Yadwinder Singh Sodhi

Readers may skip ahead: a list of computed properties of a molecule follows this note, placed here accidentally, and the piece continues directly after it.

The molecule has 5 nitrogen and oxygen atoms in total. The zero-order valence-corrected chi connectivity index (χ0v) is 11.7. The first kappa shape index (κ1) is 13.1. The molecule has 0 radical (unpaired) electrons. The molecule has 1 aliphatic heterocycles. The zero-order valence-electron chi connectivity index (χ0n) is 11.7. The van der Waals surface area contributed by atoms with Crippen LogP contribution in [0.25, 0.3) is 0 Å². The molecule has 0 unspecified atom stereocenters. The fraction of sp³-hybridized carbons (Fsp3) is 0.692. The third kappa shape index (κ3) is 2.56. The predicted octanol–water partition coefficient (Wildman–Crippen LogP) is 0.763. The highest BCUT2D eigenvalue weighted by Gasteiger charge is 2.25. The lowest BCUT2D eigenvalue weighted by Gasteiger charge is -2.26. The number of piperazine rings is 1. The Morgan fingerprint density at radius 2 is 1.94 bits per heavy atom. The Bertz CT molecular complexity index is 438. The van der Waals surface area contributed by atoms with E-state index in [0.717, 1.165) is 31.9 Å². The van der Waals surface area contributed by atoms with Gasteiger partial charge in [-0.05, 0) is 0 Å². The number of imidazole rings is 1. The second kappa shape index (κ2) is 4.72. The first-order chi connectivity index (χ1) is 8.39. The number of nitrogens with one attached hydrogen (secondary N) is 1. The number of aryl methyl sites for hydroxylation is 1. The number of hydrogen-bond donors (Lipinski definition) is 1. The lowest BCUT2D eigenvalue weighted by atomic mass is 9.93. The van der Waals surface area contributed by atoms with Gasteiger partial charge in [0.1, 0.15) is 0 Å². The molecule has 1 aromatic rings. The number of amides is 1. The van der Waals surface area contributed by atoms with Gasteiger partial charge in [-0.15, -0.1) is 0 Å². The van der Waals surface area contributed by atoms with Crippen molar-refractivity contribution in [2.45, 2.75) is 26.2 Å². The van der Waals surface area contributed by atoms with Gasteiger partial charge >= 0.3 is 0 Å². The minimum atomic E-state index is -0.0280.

Yadwinder Singh Sodhi was coach to all-format skipper, Harmanpreet Kaur. In her early days, it was Yadwinder’s father, coach Kamaldeesh Singh Sodhi who owned a school in Moga who’d spotted her. Kamaldeesh not only extended financial support to Harmanpreet but also convinced her parents to let their daughter pursue cricket. Harmanpreet Kaur was provided with free bats, shoes, and a kit from the Sodhi’s. Harmanpreet despite getting the national call and representing India struggled to find a job to support her ambitions. The Sodhi’s stuck by her and tried every possible from knocking on the CM’s door to ringing the DSP for a job with the Punjab Police, but the replies just weren’t kind. After many rejections, it was on the recommendation of a former cricketer and the first-ever Indian women captain, Diana Edulji that had Harmanpreet Kaur land with a job at Railways.